Just a fun side note: the Dodgers signed Nate McLouth to a 2 year, $10 million contract. For less than $3 million more in 2014, our simulation team will have Andre Ethier in left field instead.
Free Agent Signing #3: Signed Luis Ayala to a minor league deal
One of my favorite things in baseball is when a team trades a player away during the season and then signs him back during the off season. That gives the team the player they traded away and the player they traded for. It's a strategy that isn't used enough. I don't know if players don't want to come back after they're traded away because their feelings are hurt or something but there were no feelings allowed in this sim. On top of that, Ayala is a pretty solid reliever who I was able to pick up on a minor league deal, which doesn't count against the spending limit.
Free Agent Signing #4: Signed Steve Pearce to a minor league deal
I always wanted Steve Pearce back, but I didn't want to pay him his proposed $1.1 million salary to come back. By signing him to a minor league deal, I was able to bring him back for free with no risk. Perfect.
Trade #2: Traded Connor Narron for Ryan Ludwick and $4.5 million
Ryan Ludwick had been traded to Seattle along with Tony Cingrani for Nick Franklin. Seattle didn't have any use for him so they basically gave Ludwick to me for free. I consulted my scouts and Connor Narron was suggested as a guy that doesn't have a big league future. He's just an organization soldier at this point. Ludwick is one season removed from putting up a .275/.346/.531 line with 26 homeruns in 125 games. He wasn't very good in 2013 but that was in large part due to a shoulder injury. As long as that heals properly during the offseason, Ludwick should be a nice player to have around on a 1 year, $3 million deal. With two of our three outfielders being left handed, Ludwick will be able to find plenty of playing time between the outfield corners and DH.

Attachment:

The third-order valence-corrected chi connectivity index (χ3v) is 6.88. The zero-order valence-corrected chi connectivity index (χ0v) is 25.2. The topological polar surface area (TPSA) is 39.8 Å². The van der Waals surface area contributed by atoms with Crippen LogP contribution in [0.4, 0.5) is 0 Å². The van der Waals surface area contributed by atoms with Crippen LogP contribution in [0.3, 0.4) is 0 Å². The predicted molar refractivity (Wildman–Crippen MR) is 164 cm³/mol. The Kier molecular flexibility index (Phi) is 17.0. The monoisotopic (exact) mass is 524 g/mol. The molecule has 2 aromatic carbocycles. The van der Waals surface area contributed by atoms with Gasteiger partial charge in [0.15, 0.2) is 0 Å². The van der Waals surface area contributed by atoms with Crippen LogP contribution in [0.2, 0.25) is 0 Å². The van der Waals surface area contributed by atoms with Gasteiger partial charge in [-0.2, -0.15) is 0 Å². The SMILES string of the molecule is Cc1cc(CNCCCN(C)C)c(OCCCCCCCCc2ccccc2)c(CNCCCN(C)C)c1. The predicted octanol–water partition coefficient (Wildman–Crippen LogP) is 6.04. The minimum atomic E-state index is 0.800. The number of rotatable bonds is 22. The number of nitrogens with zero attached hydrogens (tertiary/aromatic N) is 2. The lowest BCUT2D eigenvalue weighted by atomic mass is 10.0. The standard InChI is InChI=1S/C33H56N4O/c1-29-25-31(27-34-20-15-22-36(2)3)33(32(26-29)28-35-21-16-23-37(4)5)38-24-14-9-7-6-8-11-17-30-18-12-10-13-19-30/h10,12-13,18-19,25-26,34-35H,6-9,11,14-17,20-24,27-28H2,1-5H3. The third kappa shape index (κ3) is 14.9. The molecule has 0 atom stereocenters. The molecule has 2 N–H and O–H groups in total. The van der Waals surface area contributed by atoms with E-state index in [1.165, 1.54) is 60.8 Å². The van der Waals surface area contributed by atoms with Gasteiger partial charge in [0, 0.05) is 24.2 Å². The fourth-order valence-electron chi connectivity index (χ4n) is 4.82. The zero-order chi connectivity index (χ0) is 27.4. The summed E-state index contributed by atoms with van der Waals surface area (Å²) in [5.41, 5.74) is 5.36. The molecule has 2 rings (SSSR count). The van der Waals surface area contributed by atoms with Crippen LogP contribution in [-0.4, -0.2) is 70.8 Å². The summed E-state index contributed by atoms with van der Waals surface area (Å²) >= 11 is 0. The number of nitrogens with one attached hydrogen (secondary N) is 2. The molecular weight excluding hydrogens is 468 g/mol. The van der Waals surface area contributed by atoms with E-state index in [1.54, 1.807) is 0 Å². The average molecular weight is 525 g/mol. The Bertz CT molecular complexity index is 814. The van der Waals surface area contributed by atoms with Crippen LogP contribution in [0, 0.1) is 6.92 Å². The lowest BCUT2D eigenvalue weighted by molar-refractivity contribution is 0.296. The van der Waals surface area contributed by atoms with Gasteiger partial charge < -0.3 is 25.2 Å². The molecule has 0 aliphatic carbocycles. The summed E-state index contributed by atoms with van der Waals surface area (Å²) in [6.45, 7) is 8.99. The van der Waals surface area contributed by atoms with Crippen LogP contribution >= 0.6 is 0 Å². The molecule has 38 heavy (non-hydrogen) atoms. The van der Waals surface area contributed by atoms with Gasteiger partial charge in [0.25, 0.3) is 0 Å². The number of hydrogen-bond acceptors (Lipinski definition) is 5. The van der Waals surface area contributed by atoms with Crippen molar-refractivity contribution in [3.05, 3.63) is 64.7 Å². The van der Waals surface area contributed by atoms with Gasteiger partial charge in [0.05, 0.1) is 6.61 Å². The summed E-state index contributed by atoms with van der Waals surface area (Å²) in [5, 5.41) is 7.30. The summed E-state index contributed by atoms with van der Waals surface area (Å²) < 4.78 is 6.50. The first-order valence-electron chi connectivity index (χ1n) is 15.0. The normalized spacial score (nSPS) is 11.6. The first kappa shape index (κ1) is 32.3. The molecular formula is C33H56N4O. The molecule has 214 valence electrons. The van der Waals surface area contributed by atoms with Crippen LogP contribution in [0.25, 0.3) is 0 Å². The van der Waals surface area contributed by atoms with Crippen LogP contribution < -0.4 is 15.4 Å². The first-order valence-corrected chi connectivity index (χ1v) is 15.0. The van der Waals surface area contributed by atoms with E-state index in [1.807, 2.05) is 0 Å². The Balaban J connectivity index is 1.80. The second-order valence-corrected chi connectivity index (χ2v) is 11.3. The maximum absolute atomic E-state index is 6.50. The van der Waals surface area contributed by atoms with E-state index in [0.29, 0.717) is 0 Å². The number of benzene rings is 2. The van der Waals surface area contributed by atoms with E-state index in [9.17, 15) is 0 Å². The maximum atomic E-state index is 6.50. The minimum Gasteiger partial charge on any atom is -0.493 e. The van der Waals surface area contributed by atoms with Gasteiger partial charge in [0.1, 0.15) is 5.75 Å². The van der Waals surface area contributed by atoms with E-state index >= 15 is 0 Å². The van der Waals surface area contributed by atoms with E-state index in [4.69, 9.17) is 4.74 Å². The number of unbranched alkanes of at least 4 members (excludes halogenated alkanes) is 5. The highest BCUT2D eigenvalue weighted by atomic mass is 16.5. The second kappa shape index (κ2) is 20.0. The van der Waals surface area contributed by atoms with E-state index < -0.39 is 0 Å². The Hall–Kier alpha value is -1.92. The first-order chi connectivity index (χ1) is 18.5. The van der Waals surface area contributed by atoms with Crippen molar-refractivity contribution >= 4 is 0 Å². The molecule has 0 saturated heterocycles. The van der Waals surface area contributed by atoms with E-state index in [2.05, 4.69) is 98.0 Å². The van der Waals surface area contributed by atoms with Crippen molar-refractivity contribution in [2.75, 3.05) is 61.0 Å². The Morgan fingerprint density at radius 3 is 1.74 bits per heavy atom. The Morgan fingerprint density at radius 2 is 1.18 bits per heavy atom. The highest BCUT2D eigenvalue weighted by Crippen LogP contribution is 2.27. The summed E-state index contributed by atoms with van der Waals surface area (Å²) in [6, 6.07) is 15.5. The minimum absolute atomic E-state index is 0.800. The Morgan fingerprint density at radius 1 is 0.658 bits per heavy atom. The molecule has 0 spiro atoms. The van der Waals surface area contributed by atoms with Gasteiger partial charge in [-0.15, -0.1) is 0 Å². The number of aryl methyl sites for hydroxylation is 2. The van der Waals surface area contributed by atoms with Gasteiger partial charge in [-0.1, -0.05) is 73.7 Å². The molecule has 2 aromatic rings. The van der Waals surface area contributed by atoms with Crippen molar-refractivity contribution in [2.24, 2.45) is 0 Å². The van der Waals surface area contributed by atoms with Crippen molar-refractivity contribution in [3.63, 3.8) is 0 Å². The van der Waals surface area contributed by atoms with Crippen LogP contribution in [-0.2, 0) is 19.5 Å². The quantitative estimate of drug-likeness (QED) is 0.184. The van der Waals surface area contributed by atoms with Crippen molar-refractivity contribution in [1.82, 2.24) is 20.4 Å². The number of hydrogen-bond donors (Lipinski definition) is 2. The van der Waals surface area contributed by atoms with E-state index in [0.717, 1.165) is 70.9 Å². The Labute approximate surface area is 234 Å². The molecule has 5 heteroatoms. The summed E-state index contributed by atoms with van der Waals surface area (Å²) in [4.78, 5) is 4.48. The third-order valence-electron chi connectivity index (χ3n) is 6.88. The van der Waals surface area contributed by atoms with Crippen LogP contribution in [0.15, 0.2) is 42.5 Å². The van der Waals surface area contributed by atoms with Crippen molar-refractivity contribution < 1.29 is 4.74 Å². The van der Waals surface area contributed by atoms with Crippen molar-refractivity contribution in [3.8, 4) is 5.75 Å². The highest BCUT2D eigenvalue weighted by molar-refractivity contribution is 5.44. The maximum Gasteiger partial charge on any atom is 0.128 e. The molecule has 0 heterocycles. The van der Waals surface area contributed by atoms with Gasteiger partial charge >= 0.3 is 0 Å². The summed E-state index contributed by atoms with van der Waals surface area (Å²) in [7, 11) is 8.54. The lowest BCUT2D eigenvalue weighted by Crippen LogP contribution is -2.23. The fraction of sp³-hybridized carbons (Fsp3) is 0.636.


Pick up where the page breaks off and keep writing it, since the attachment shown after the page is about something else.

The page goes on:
Free Agent Signing #5: Signed Joel Hanrahan to a 1 year, $2 million contract
The Orioles bullpen wasn't nearly as good in 2013 as they were in 2012. In my estimation, they could use some reinforcements. I am philosophically against spending a lot of money to build a bullpen, so this is the first of a few low costs signings to fortify the pen. Hanrahan is a fastball, slider righty who even in a down year averaged almost 97.5 mph on his fastball. He has also consistently struck batters out at a high rate. Relievers are often a crap shoot, but if I have to pick one to have a good year, I'm going to choose the guy that throws hard and misses bats. According to the latest reports, Hanrahan should be throwing off of a mound by December and ready to return to action by late March.
Free Agent Signing #6: Signed Frank Francisco to a 1 year, $1 million contract
This was another cheap signing to fortify the bullpen. Francisco has closing experience so he could potentially fill that role if needed. Relievers that rely on a fastball and splitter have been able to have a great deal of success as we've seen recently from guys like Edward Mujica and Koji Uehara. I'm not suggesting that Francisco will be as good as them, but those relievers have shown that throwing just those two pitches can work. For the first time last year, that was all Francisco threw. Well, besides 4 curveballs but who's counting those? He has averaged almost 10 K/9 over his career.
Free Agent Signing #7: Signed Nolan Reimold to a minor league deal